Abstract 15176: Serotonin Antagonist Inhibits Leukocyte-Endothelial Interactions in Vivo and in vitro: Potential Contribution of Pkc-Dependent Pathway
[Background] Serotonin (5-HT) is an important neurotransmitter and signaling molecule in wide variety of organs including vascular systems. Serotonin-induced platelet activation and smooth muscle cell contraction, via 5-HT2A receptors, plays an important role in atherosclerosis and vascular inflammation. Though 5-HT2A- serotonergic antagonist has been utilized in the treatment of vascular disease, its effect on vascular inflammation such as leukocyte-endothelial interactions has not been demonstrated.
[Method and Results] We examined the effect of Sarpogrelate hydrochloride (SRPO), a 5-HT2A receptor antagonist, on leukocyte-endothelial cell interaction in vivo and in vitro. C57BL/6 mice were fed high-fat high-fructose diet (HFFD) containing 20% fat and 30% fructose, with or without SRPO 5mg/kg/day for 4 weeks. Intravital microscopy of the femoral artery revealed significant leukocyte recruitment after HFFD (p<0.001), which was reduced by SRPO (p<0.01). Serum level of MCP-1 was significantly elevated after HFFD which was also blunted by SRPO. To understand molecular mechanisms under this observation, adhesive interactions of THP-1 cells pretreated with or without SRPO were monitored using HUVEC monolayer activated with PMA (10nM). Activation with PMA (10nM) dramatically induced THP-1 cell adhesion to HUVEC, which was inhibited by SRPO pretreatment. We also found that PMA-triggered activation of PKCα in THP-1 cells was also attenuated by SRPO.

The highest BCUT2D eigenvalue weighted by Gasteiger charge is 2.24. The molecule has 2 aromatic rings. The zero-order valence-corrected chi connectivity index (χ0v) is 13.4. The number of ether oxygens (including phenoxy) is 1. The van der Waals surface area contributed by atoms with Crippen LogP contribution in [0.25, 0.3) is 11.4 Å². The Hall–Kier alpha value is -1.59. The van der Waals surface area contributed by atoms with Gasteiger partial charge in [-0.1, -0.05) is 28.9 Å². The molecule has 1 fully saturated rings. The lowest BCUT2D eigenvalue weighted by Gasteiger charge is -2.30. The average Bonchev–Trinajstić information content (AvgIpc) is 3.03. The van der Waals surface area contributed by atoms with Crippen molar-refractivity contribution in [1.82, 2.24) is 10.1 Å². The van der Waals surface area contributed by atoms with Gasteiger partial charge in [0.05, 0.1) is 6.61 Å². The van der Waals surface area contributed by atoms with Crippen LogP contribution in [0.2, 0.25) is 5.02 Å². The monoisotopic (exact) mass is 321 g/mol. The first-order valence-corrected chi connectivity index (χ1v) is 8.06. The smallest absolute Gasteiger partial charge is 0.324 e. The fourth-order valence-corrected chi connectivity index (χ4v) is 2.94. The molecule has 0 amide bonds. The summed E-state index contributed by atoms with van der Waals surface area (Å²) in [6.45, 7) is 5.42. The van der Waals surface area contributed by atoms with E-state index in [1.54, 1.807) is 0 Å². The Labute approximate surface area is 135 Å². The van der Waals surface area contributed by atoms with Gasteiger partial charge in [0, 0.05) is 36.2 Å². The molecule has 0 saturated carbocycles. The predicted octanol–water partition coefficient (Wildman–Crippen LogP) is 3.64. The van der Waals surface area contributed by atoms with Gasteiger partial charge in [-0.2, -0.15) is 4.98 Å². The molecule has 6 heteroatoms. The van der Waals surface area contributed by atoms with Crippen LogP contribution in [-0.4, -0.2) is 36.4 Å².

[Conclusion] Current observation suggested that selective serotonin antagonist reduced leukocyte-endothelial cell interactions in vitro and in vivo. Potential mechanism seemed to involve PKCα-dependent activation of leukocytes.
- © 2012 by American Heart Association, Inc.